Management of sexual dysfunction due to vulvar lichen sclerosus in postmenopausal women

Authors


  • The author reports no affiliation or financial arrangement with any of the companies mentioned in this article or with their competitors.
  • The authors declare no affiliations or significant financial involvement in any organizations or entity with a direct financial interest in the subject matter or materials discussed in the manuscript on this page.

Address correspondence and reprint requests to: Angelo Massimiliano D'Erme, MD, Division of Dermatology, Department of Critical Care Medicine and Surgery, University of Firenze, Piazza di Indipendenza 11, 50100 Firenze Italy, Italy, or email: a.m.derme@gmail.com.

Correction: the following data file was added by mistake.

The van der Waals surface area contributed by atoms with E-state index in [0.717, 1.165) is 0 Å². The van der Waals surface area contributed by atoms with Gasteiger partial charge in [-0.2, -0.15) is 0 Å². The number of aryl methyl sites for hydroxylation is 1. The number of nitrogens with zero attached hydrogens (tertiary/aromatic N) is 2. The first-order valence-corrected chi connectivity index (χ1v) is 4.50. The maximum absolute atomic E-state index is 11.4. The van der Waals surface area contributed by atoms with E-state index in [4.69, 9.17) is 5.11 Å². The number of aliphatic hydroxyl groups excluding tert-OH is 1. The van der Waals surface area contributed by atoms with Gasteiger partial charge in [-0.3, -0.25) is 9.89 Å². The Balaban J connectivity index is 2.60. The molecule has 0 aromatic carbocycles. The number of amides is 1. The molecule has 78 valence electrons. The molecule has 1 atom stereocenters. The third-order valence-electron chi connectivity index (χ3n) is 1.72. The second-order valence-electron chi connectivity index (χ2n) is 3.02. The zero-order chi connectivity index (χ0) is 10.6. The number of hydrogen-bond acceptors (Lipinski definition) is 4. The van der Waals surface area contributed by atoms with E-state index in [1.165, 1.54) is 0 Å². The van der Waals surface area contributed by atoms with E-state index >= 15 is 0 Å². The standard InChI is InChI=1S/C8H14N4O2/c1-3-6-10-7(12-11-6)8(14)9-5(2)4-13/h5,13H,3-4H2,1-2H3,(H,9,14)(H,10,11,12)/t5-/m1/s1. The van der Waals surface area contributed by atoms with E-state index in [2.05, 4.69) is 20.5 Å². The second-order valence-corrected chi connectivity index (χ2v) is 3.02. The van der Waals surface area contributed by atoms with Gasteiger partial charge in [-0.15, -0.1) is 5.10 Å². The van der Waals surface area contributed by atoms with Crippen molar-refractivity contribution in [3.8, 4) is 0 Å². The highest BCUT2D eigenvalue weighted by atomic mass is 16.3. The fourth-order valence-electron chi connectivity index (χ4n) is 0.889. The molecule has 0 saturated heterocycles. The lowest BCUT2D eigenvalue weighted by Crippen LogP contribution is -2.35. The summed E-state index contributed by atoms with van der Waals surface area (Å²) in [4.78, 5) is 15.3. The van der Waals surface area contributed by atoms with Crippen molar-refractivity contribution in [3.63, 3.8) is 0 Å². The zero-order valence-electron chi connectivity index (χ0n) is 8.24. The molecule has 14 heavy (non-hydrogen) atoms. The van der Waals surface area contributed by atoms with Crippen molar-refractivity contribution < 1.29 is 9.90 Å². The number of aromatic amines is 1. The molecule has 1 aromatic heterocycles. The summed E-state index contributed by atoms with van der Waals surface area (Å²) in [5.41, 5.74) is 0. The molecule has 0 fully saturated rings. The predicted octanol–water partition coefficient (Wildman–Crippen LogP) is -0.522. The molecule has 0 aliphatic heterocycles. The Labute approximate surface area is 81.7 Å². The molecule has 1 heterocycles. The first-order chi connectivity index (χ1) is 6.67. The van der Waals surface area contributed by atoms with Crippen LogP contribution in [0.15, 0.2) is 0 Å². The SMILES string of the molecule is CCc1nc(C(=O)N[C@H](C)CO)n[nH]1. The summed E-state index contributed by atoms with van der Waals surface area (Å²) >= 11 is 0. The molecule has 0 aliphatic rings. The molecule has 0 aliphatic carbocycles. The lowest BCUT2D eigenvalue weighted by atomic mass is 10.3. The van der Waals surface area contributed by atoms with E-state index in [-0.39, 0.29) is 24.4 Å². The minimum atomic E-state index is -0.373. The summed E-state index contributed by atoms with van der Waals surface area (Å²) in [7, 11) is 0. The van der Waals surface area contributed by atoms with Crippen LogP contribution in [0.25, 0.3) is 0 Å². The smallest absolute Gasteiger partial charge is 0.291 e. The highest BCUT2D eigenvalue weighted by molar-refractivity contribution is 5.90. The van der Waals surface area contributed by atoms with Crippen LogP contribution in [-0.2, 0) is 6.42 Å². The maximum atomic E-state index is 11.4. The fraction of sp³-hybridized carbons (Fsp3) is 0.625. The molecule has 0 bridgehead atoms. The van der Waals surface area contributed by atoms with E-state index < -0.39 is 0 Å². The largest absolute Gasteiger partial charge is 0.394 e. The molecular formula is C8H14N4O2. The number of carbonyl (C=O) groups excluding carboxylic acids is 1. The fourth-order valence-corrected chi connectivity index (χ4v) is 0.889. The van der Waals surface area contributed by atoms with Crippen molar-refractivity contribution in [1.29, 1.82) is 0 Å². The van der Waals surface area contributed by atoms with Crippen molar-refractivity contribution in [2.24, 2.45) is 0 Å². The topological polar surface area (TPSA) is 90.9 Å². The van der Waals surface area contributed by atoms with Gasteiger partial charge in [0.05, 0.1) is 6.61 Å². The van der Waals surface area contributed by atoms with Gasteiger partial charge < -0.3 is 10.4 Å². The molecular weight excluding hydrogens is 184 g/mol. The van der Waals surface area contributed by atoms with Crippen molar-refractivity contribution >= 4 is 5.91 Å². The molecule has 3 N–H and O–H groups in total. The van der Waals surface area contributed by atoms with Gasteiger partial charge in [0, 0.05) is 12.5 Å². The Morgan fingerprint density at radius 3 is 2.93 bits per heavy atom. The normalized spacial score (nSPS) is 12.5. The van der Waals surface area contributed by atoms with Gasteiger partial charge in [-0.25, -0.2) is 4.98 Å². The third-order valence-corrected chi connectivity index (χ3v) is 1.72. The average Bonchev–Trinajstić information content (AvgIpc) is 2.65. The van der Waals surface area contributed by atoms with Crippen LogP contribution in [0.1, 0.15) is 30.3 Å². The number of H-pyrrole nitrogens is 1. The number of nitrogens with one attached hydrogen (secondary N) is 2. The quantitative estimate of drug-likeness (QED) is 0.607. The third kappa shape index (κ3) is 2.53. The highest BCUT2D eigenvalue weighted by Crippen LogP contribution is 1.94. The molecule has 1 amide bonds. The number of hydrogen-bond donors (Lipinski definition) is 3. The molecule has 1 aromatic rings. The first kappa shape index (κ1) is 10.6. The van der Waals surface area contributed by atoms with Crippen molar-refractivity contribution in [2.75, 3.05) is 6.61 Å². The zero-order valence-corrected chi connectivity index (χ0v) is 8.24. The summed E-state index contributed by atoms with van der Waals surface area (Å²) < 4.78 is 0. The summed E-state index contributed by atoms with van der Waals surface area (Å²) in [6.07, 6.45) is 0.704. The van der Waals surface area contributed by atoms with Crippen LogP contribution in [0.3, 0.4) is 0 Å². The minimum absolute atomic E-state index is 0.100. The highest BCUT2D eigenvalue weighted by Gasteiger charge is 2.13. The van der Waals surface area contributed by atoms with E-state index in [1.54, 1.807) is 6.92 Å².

Abstract

Lichen sclerosus is a chronic skin disease, probably immune-mediated, with a strong genetic component. It shows a predilection for external genitalia. It is most common in postmenopausal women, although it has been documented at all ages and in both sexes. The exact prevalence of lichen sclerosus is unknown. However, in recent years much progress has been made in defining its etiology and epidemiology, and we now know that it is far more frequent than previously thought. The purpose of this review is to focus more attention on the relationship between LS and sexual dysfunction, and on a few important aspects of managing perimenopausal patients diagnosed with LS. Lichen sclerosus is a chronic, debilitating condition that may progress to cause significant physical and psychological complications. The disease calls for lifetime follow-up.

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